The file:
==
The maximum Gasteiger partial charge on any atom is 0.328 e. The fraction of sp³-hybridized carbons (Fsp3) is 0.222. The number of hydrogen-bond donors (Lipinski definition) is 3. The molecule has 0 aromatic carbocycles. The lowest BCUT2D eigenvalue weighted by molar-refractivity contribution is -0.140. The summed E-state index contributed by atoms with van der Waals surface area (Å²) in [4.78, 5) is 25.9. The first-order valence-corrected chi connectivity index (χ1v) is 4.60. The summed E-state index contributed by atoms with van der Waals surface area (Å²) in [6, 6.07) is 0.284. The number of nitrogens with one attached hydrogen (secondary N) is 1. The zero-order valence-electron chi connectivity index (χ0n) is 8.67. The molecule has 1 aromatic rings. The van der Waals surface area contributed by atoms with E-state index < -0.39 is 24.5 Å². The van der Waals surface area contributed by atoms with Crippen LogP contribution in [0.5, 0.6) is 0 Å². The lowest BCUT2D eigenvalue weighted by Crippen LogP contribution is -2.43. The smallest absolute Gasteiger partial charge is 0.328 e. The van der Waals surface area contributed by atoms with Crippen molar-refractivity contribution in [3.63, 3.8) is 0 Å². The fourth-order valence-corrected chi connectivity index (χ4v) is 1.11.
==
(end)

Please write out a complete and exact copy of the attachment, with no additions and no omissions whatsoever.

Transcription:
The maximum Gasteiger partial charge on any atom is 0.328 e. The fraction of sp³-hybridized carbons (Fsp3) is 0.222. The number of hydrogen-bond donors (Lipinski definition) is 3. The molecule has 0 aromatic carbocycles. The lowest BCUT2D eigenvalue weighted by molar-refractivity contribution is -0.140. The summed E-state index contributed by atoms with van der Waals surface area (Å²) in [4.78, 5) is 25.9. The first-order valence-corrected chi connectivity index (χ1v) is 4.60. The summed E-state index contributed by atoms with van der Waals surface area (Å²) in [6, 6.07) is 0.284. The number of nitrogens with one attached hydrogen (secondary N) is 1. The zero-order valence-electron chi connectivity index (χ0n) is 8.67. The molecule has 1 aromatic rings. The van der Waals surface area contributed by atoms with E-state index < -0.39 is 24.5 Å². The van der Waals surface area contributed by atoms with Crippen LogP contribution in [0.5, 0.6) is 0 Å². The lowest BCUT2D eigenvalue weighted by Crippen LogP contribution is -2.43. The smallest absolute Gasteiger partial charge is 0.328 e. The van der Waals surface area contributed by atoms with Crippen molar-refractivity contribution in [3.63, 3.8) is 0 Å². The fourth-order valence-corrected chi connectivity index (χ4v) is 1.11.